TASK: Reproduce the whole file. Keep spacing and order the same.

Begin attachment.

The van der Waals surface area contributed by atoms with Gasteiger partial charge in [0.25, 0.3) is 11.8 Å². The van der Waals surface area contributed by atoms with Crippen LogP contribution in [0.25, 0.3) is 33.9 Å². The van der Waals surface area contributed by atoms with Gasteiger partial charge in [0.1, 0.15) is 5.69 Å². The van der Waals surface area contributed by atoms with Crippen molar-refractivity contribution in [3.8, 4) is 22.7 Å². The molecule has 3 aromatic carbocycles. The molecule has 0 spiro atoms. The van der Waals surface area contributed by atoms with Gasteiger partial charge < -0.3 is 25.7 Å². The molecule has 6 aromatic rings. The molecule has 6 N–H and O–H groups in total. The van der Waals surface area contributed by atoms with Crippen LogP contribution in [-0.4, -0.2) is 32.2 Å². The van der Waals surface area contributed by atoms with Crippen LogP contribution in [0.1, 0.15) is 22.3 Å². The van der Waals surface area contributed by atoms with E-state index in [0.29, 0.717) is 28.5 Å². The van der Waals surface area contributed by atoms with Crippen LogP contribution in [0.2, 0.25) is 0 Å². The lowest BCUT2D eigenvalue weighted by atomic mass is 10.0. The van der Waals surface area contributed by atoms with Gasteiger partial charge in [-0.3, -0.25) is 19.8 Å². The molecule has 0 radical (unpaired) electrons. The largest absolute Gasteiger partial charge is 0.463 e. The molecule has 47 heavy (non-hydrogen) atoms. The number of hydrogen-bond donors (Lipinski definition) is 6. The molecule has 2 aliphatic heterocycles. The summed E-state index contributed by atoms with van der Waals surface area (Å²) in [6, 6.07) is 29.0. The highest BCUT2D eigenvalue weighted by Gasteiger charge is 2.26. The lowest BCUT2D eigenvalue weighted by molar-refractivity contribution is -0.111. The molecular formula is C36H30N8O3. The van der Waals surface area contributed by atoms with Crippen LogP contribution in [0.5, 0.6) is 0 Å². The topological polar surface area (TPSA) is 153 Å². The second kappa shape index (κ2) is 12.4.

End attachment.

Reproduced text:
The van der Waals surface area contributed by atoms with Gasteiger partial charge in [0.25, 0.3) is 11.8 Å². The van der Waals surface area contributed by atoms with Crippen LogP contribution in [0.25, 0.3) is 33.9 Å². The van der Waals surface area contributed by atoms with Gasteiger partial charge in [0.1, 0.15) is 5.69 Å². The van der Waals surface area contributed by atoms with Crippen molar-refractivity contribution in [3.8, 4) is 22.7 Å². The molecule has 3 aromatic carbocycles. The molecule has 0 spiro atoms. The van der Waals surface area contributed by atoms with Gasteiger partial charge < -0.3 is 25.7 Å². The molecule has 6 aromatic rings. The molecule has 6 N–H and O–H groups in total. The van der Waals surface area contributed by atoms with Crippen LogP contribution in [-0.4, -0.2) is 32.2 Å². The van der Waals surface area contributed by atoms with Crippen LogP contribution in [0.1, 0.15) is 22.3 Å². The van der Waals surface area contributed by atoms with E-state index in [0.29, 0.717) is 28.5 Å². The van der Waals surface area contributed by atoms with Crippen LogP contribution in [0.2, 0.25) is 0 Å². The lowest BCUT2D eigenvalue weighted by atomic mass is 10.0. The van der Waals surface area contributed by atoms with Gasteiger partial charge in [-0.3, -0.25) is 19.8 Å². The molecule has 0 radical (unpaired) electrons. The largest absolute Gasteiger partial charge is 0.463 e. The molecule has 47 heavy (non-hydrogen) atoms. The number of hydrogen-bond donors (Lipinski definition) is 6. The molecule has 2 aliphatic heterocycles. The summed E-state index contributed by atoms with van der Waals surface area (Å²) in [6, 6.07) is 29.0. The highest BCUT2D eigenvalue weighted by Gasteiger charge is 2.26. The lowest BCUT2D eigenvalue weighted by molar-refractivity contribution is -0.111. The molecular formula is C36H30N8O3. The van der Waals surface area contributed by atoms with Crippen LogP contribution in [0.5, 0.6) is 0 Å². The topological polar surface area (TPSA) is 153 Å². The second kappa shape index (κ2) is 12.4.